Reinhard Häfner, who has passed away Sunday 24. October 2016 was one of the finest players in East German football. He was a key player at the Montreal Olympics and led Dresden to their last title in 1990.
The Olympic Stadium in Montreal was not yet finished when the Olympic Games started in the summer of 1976. In fact, even parts of the Olympic village were not ready when the 9000 or so athletes arrived. However, the visitors from East Germany were nonetheless taken aback by the city and being in Canada. There was not much time to indulge in the offers capitalism was showing to the football players from GDR. They came to Montreal to improve on their Olympic record. Twice they have won the bronze medal: 1964 in Tokyo and 1972 in Munich.
This time, 2 years after the first World Cup participation in West Germany 1974, the expectations were higher. Admittedly, the players at the hand of coach Georg Buschner were technically superior of their predecessors from 1974. Back then the core of the team consisted of players from FC Magdeburg whose playing style relied on athleticism. For the Montreal Games the coach relied mostly on players from Dynamo Dresden who were equipped with a fine technique, first and foremost Hans-Joachim ‘Dixie’ Dörner, the sweeper and captain in Montreal.
If Dörner was the key man during the tournament, it was his Dynamo club mate Reinhard Häfner who deserved the honours of man of the match. He was outstanding in midfield throughout the contest and involved in two goals. It was his move through midfield that made the first goal possible: taking the ball off an opponent, he dribbled through midfield before initiating a sequence of short passes with his team mates. Once the ball came back to him, the Polish defense were carved open. Häfner though laid the ball off to Hoffmann to his left who curled the ball onto the inside of the far post. The Polish keeper Tomaszewski did not move. It was his third goal that finished off the game and sealed the gold medal for East Germany, their only major success at any tournament in the 40 year history of the country. Once more he dribbled through midfield as if the opposite players were cones on a training ground. Not the strongest of finishers, he left the replacement keeper Piotr Mowlik (Tomaszewksi – yes, THE Tomaszewski who was labelled a clown by Brian Clough and later made sure that England would not qualify for the 1974 World Cup – was replaced after 20 minutes) no chance.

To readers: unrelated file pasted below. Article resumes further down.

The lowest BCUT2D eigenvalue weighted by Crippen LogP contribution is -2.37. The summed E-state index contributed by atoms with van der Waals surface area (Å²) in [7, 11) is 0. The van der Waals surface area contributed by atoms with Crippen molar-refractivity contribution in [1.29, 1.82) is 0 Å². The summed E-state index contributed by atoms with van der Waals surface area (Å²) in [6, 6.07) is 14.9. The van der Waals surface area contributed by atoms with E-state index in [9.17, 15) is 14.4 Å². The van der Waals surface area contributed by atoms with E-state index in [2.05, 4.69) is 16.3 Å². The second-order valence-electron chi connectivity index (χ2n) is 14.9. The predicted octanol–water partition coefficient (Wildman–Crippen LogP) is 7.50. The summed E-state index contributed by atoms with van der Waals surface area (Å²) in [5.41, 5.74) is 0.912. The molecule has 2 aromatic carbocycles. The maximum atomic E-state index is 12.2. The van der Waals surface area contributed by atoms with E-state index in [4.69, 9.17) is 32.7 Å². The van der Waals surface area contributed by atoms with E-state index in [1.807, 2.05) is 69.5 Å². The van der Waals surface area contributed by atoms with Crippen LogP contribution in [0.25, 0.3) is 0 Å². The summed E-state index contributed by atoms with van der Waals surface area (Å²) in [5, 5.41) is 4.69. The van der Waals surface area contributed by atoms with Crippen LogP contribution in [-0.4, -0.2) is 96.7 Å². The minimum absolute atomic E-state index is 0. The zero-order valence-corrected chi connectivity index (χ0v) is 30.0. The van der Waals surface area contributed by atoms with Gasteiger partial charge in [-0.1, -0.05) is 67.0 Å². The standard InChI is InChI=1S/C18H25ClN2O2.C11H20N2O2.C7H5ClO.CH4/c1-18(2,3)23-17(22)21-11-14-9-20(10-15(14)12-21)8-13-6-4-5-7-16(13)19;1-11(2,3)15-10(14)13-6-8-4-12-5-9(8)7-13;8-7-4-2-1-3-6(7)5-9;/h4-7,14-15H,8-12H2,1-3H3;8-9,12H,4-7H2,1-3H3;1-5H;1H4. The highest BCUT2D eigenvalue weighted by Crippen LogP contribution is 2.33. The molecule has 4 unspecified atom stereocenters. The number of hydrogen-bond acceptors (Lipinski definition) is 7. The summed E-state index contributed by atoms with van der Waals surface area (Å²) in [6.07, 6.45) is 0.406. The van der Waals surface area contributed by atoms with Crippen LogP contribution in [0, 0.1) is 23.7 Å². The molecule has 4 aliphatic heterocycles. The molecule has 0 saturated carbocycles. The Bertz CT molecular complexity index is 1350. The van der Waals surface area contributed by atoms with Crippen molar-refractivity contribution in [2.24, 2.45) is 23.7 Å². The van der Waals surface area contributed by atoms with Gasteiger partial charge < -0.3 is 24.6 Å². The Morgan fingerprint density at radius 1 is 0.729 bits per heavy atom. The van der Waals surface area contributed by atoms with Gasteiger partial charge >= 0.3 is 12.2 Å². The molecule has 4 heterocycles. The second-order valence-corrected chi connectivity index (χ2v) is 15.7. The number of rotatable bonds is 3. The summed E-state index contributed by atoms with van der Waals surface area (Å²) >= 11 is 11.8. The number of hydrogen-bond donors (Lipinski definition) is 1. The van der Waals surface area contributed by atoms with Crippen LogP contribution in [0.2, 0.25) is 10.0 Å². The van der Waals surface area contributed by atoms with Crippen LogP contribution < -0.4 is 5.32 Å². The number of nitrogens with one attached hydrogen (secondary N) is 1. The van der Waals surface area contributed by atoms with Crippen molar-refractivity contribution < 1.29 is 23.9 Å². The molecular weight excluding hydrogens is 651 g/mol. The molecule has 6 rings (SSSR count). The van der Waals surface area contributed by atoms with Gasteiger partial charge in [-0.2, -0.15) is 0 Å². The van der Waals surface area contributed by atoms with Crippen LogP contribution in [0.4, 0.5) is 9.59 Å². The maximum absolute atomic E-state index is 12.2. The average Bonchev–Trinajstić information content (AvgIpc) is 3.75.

Häfner played more than 300 games for Dynamo, only Dörner has played more games for Dresden. After his playing days finished in 1988 he was also their coach, winning the double in 1989/90 when the GDR was still a sovereign country. He took over from former team mate Eduard Geyer only in April and weeks later he led them to the league title. This marked the highlight of his coaching career just as winning the gold medal in Montreal was the pinnacle as a player.
The following season Dynamo finished second despite the talent of Sammer and Kirsten in the squad. Dynamo were beaten to the double by Hansa Rostock. Shortly after the end of the season Häfner was sacked. While this looks cynical on the surface it must be seen as a blessing in disguise as afterwards key players left the club for the rich pastures of the Bundesliga and Dresden struggled to get a team together that could be described as competitive. It marked the cruel end to a fantastic career on and off the pitch. Häfner stated that this really depressed him for a long time, though lately he appeared to have overcome this grievance and that he was ok with it. It was the last statement of him as he was passed last Sunday after battling cancer.
He will be remembered as one of the finest players in East German footballing history and a successful coach. Moreover, he was a humble person.
Reinhard Häfner: 1952 – 2016